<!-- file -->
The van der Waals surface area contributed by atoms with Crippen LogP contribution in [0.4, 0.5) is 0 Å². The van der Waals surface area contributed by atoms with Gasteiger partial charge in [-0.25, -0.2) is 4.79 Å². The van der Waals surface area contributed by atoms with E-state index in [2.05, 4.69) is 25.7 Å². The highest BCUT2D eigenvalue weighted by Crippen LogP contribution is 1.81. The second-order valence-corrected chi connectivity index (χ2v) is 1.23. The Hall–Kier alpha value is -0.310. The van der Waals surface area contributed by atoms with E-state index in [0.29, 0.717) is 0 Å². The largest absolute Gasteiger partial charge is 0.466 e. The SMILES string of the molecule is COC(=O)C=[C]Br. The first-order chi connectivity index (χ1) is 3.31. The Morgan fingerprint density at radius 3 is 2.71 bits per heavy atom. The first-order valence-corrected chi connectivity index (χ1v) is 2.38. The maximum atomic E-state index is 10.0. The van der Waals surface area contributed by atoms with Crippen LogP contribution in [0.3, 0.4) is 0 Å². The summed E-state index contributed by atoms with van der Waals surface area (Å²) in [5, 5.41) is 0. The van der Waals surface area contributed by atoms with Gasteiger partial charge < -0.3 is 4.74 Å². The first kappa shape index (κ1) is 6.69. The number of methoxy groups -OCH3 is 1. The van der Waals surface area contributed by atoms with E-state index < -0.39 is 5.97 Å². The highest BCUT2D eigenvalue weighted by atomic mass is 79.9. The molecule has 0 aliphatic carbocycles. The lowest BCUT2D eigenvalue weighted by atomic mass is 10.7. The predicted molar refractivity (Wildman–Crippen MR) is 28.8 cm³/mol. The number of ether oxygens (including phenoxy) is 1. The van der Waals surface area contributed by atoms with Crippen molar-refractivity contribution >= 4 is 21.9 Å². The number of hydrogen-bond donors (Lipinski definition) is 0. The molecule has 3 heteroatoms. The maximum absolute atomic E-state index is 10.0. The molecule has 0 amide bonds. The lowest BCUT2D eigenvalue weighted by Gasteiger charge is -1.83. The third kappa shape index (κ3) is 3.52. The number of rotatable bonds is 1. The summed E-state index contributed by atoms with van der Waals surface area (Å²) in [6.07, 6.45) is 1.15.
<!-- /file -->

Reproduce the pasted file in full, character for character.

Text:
The van der Waals surface area contributed by atoms with Crippen LogP contribution in [0.4, 0.5) is 0 Å². The van der Waals surface area contributed by atoms with Gasteiger partial charge in [-0.25, -0.2) is 4.79 Å². The van der Waals surface area contributed by atoms with E-state index in [2.05, 4.69) is 25.7 Å². The highest BCUT2D eigenvalue weighted by Crippen LogP contribution is 1.81. The second-order valence-corrected chi connectivity index (χ2v) is 1.23. The Hall–Kier alpha value is -0.310. The van der Waals surface area contributed by atoms with E-state index in [0.29, 0.717) is 0 Å². The largest absolute Gasteiger partial charge is 0.466 e. The SMILES string of the molecule is COC(=O)C=[C]Br. The first-order chi connectivity index (χ1) is 3.31. The Morgan fingerprint density at radius 3 is 2.71 bits per heavy atom. The first-order valence-corrected chi connectivity index (χ1v) is 2.38. The maximum atomic E-state index is 10.0. The van der Waals surface area contributed by atoms with Crippen LogP contribution in [0.3, 0.4) is 0 Å². The summed E-state index contributed by atoms with van der Waals surface area (Å²) in [5, 5.41) is 0. The van der Waals surface area contributed by atoms with Gasteiger partial charge < -0.3 is 4.74 Å². The first kappa shape index (κ1) is 6.69. The number of methoxy groups -OCH3 is 1. The van der Waals surface area contributed by atoms with E-state index < -0.39 is 5.97 Å². The highest BCUT2D eigenvalue weighted by atomic mass is 79.9. The molecule has 0 aliphatic carbocycles. The lowest BCUT2D eigenvalue weighted by atomic mass is 10.7. The predicted molar refractivity (Wildman–Crippen MR) is 28.8 cm³/mol. The number of ether oxygens (including phenoxy) is 1. The van der Waals surface area contributed by atoms with Crippen molar-refractivity contribution >= 4 is 21.9 Å². The number of hydrogen-bond donors (Lipinski definition) is 0. The molecule has 3 heteroatoms. The maximum absolute atomic E-state index is 10.0. The molecule has 0 amide bonds. The lowest BCUT2D eigenvalue weighted by Gasteiger charge is -1.83. The third kappa shape index (κ3) is 3.52. The number of rotatable bonds is 1. The summed E-state index contributed by atoms with van der Waals surface area (Å²) in [6.07, 6.45) is 1.15.